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ABDOMINAL MUSCLES

In cartilaginous fish, the ancestral myotomes were separated into dorsal epaxial and ventral hypaxial divisions (Weichert, 1970).  In higher vertebrates, the hypaxial musculature is subdivided into a number of muscle groups such as separate layers of abdominal muscles and intercostals.  The external and internal oblique obliques laterally flex the abdomen.  (Webster, 1974; Weichert, 1970, p.512).

ABDOMINAL MUSCLES The rectus abdominis flexes the abdomen

.ABDOMINAL MUSCLES

The transversus abdominis is the deepest abdominal muscle; it (like all abdominal muscles) compresses the abdomen.

 

FROG

SALAMANDER

SALAMANDER
Amniotes also develop a longissimus coli and levatores costarum from the hypaxial musculature (Webster, 1974; Weichert, 1970, p.512).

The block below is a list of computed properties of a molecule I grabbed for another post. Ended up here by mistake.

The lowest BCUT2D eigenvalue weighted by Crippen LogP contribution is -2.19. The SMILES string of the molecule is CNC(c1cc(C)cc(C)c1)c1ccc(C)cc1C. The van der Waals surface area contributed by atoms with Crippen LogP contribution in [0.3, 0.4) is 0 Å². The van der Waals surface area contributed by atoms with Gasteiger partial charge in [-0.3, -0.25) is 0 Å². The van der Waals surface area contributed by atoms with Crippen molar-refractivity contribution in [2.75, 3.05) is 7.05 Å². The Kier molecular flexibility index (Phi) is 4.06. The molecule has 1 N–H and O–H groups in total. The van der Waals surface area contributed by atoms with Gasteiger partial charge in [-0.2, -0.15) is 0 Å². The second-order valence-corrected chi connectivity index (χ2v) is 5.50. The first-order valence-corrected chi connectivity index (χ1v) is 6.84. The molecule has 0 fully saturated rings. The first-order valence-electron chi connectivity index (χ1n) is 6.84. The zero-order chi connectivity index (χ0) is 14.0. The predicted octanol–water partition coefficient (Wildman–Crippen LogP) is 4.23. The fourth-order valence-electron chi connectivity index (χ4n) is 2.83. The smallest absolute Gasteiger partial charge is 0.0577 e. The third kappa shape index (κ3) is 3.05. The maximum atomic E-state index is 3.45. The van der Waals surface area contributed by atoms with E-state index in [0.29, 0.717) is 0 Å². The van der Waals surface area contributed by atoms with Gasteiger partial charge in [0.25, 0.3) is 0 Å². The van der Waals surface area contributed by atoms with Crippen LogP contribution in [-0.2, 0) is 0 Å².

ALLIGATOR

INTERCOSTAL AND OBLIQUE MUSCLES

 
CHICKEN
ABDOMINAL MUSCLES
OPPOSSUM
ABDOMINAL MUSCLES ABDOMINAL MUSCLES
CAT
ABDOMINAL MUSCLES ABDOMINAL MUSCLES
ABDOMINAL MUSCLES

GOAT

ABDOMINAL MUSCLES

SHEEP

ABDOMINAL MUSCLES

COW

ABDOMINAL MUSCLES

pig

pig abdominal

MONKEY

ABDOMINAL MUSCLES

HUMAN MODEL

ABDOMINAL MUSCLES

ABDOMINAL MUSCLES

In some fossil amphibians and in modern amniotes, the external and internal intercostal muscles develop from the external and internal obliques.  The intercostals muscles are better developed in mammals (Romer, p. 284).

ALLIGATOR

INTERCOSTALS

OPOSSUM

INTERCOSTALS

CAT

INTERCOSTALS

COW

INTERCOSTALS

 

 

HUMAN MODEL

INTERCOSTALS

In mammals, the diaphragm forms as a derivative of the rectus abdominis.  Its contraction is responsible for most of the change in the volume of the thoracic cavity during breathing (Romer, p. 290). 

OPOSSUM

DIAPHRAGM